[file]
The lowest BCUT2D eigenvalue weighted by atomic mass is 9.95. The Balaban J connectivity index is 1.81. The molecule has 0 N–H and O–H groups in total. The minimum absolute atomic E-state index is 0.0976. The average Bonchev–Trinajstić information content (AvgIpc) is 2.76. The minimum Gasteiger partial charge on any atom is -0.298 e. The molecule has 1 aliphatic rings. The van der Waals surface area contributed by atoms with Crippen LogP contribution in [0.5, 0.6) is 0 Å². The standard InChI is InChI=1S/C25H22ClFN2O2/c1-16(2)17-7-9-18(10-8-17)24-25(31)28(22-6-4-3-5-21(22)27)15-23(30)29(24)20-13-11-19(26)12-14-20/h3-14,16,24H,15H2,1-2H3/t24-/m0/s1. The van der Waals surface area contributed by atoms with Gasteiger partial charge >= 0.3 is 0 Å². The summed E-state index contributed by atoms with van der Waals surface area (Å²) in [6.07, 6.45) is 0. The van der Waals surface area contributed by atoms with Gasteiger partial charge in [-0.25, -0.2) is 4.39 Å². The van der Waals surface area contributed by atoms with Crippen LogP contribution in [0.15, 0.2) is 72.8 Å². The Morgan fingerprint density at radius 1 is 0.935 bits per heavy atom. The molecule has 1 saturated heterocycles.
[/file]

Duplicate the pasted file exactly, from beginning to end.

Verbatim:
The lowest BCUT2D eigenvalue weighted by atomic mass is 9.95. The Balaban J connectivity index is 1.81. The molecule has 0 N–H and O–H groups in total. The minimum absolute atomic E-state index is 0.0976. The average Bonchev–Trinajstić information content (AvgIpc) is 2.76. The minimum Gasteiger partial charge on any atom is -0.298 e. The molecule has 1 aliphatic rings. The van der Waals surface area contributed by atoms with Crippen LogP contribution in [0.5, 0.6) is 0 Å². The standard InChI is InChI=1S/C25H22ClFN2O2/c1-16(2)17-7-9-18(10-8-17)24-25(31)28(22-6-4-3-5-21(22)27)15-23(30)29(24)20-13-11-19(26)12-14-20/h3-14,16,24H,15H2,1-2H3/t24-/m0/s1. The van der Waals surface area contributed by atoms with Gasteiger partial charge >= 0.3 is 0 Å². The summed E-state index contributed by atoms with van der Waals surface area (Å²) in [6.07, 6.45) is 0. The van der Waals surface area contributed by atoms with Gasteiger partial charge in [-0.25, -0.2) is 4.39 Å². The van der Waals surface area contributed by atoms with Crippen LogP contribution in [0.15, 0.2) is 72.8 Å². The Morgan fingerprint density at radius 1 is 0.935 bits per heavy atom. The molecule has 1 saturated heterocycles.